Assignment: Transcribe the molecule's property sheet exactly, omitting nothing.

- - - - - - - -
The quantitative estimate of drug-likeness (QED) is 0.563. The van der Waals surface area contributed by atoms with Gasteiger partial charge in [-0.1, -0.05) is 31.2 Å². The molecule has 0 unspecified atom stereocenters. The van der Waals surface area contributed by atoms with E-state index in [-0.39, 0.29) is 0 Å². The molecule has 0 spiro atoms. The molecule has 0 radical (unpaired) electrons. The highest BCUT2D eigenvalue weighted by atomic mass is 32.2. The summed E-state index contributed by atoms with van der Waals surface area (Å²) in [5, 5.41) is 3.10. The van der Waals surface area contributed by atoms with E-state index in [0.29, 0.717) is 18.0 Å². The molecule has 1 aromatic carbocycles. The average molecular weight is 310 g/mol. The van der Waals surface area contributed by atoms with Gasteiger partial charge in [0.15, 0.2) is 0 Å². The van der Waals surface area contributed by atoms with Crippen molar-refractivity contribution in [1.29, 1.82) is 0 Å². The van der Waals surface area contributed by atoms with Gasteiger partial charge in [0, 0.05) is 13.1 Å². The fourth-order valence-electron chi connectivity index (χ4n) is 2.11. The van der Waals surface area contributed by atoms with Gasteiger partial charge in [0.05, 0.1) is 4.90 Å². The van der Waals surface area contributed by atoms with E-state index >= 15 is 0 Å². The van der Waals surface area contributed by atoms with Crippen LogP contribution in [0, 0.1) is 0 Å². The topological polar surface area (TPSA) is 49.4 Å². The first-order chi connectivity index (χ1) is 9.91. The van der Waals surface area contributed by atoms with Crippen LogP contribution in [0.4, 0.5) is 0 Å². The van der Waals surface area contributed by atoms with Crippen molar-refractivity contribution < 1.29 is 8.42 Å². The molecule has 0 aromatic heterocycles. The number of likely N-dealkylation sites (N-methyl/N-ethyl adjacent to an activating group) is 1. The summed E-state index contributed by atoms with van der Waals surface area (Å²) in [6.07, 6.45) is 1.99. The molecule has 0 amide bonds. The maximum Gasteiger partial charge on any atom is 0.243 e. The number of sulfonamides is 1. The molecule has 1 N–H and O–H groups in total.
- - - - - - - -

The quantitative estimate of drug-likeness (QED) is 0.563. The van der Waals surface area contributed by atoms with Gasteiger partial charge in [-0.1, -0.05) is 31.2 Å². The molecule has 0 unspecified atom stereocenters. The van der Waals surface area contributed by atoms with E-state index in [-0.39, 0.29) is 0 Å². The molecule has 0 spiro atoms. The molecule has 0 radical (unpaired) electrons. The highest BCUT2D eigenvalue weighted by atomic mass is 32.2. The summed E-state index contributed by atoms with van der Waals surface area (Å²) in [5, 5.41) is 3.10. The van der Waals surface area contributed by atoms with E-state index in [0.29, 0.717) is 18.0 Å². The molecule has 1 aromatic carbocycles. The average molecular weight is 310 g/mol. The van der Waals surface area contributed by atoms with Gasteiger partial charge in [0.15, 0.2) is 0 Å². The van der Waals surface area contributed by atoms with Crippen molar-refractivity contribution in [1.29, 1.82) is 0 Å². The van der Waals surface area contributed by atoms with Gasteiger partial charge in [0, 0.05) is 13.1 Å². The fourth-order valence-electron chi connectivity index (χ4n) is 2.11. The van der Waals surface area contributed by atoms with Gasteiger partial charge in [0.05, 0.1) is 4.90 Å². The van der Waals surface area contributed by atoms with E-state index >= 15 is 0 Å². The van der Waals surface area contributed by atoms with Crippen LogP contribution in [0, 0.1) is 0 Å². The topological polar surface area (TPSA) is 49.4 Å². The first-order chi connectivity index (χ1) is 9.91. The van der Waals surface area contributed by atoms with Crippen LogP contribution in [0.4, 0.5) is 0 Å². The van der Waals surface area contributed by atoms with Crippen molar-refractivity contribution < 1.29 is 8.42 Å². The molecule has 0 aromatic heterocycles. The number of likely N-dealkylation sites (N-methyl/N-ethyl adjacent to an activating group) is 1. The summed E-state index contributed by atoms with van der Waals surface area (Å²) in [6.07, 6.45) is 1.99. The molecule has 0 amide bonds. The maximum Gasteiger partial charge on any atom is 0.243 e. The number of sulfonamides is 1. The molecule has 1 N–H and O–H groups in total.